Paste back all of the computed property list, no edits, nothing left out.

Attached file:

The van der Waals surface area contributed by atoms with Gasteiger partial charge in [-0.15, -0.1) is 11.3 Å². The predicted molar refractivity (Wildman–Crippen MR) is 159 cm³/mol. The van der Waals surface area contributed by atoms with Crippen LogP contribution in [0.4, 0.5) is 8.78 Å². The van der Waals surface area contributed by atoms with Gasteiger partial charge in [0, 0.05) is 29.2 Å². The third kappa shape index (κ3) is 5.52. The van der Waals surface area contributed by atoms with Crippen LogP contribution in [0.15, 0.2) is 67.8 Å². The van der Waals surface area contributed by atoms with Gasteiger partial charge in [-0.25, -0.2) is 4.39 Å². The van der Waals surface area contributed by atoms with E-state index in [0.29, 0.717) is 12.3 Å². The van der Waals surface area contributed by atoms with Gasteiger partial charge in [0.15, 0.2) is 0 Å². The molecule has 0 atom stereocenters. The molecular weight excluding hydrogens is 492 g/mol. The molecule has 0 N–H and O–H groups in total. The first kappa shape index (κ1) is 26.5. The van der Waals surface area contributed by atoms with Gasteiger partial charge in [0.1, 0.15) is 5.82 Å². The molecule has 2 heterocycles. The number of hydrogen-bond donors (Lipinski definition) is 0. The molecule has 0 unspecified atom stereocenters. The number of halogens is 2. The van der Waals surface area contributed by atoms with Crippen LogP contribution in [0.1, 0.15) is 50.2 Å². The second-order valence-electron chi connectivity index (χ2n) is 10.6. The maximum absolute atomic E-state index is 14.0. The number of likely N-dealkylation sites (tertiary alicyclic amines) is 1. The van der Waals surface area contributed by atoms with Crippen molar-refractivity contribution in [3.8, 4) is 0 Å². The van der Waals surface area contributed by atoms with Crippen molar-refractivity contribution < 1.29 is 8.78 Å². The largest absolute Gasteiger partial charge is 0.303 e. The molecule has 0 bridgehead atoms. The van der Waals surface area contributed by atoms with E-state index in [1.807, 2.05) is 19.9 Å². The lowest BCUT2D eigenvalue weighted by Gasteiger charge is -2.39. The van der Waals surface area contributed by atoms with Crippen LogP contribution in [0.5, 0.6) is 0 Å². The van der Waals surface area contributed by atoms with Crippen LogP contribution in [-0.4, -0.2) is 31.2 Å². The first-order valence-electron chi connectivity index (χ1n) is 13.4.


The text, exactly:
The van der Waals surface area contributed by atoms with Gasteiger partial charge in [-0.15, -0.1) is 11.3 Å². The predicted molar refractivity (Wildman–Crippen MR) is 159 cm³/mol. The van der Waals surface area contributed by atoms with Crippen LogP contribution in [0.4, 0.5) is 8.78 Å². The van der Waals surface area contributed by atoms with Gasteiger partial charge in [0, 0.05) is 29.2 Å². The third kappa shape index (κ3) is 5.52. The van der Waals surface area contributed by atoms with Crippen LogP contribution in [0.15, 0.2) is 67.8 Å². The van der Waals surface area contributed by atoms with Gasteiger partial charge in [-0.25, -0.2) is 4.39 Å². The van der Waals surface area contributed by atoms with E-state index in [0.29, 0.717) is 12.3 Å². The van der Waals surface area contributed by atoms with Gasteiger partial charge in [0.15, 0.2) is 0 Å². The molecule has 0 atom stereocenters. The molecular weight excluding hydrogens is 492 g/mol. The molecule has 0 N–H and O–H groups in total. The first kappa shape index (κ1) is 26.5. The van der Waals surface area contributed by atoms with Gasteiger partial charge in [0.1, 0.15) is 5.82 Å². The molecule has 2 heterocycles. The number of hydrogen-bond donors (Lipinski definition) is 0. The molecule has 0 unspecified atom stereocenters. The number of halogens is 2. The van der Waals surface area contributed by atoms with Crippen LogP contribution in [0.1, 0.15) is 50.2 Å². The second-order valence-electron chi connectivity index (χ2n) is 10.6. The maximum absolute atomic E-state index is 14.0. The number of likely N-dealkylation sites (tertiary alicyclic amines) is 1. The van der Waals surface area contributed by atoms with Crippen molar-refractivity contribution in [3.8, 4) is 0 Å². The van der Waals surface area contributed by atoms with Crippen molar-refractivity contribution < 1.29 is 8.78 Å². The largest absolute Gasteiger partial charge is 0.303 e. The molecule has 0 bridgehead atoms. The van der Waals surface area contributed by atoms with E-state index in [1.807, 2.05) is 19.9 Å². The lowest BCUT2D eigenvalue weighted by Gasteiger charge is -2.39. The van der Waals surface area contributed by atoms with Crippen LogP contribution in [0.5, 0.6) is 0 Å². The van der Waals surface area contributed by atoms with Crippen LogP contribution in [-0.4, -0.2) is 31.2 Å². The first-order valence-electron chi connectivity index (χ1n) is 13.4.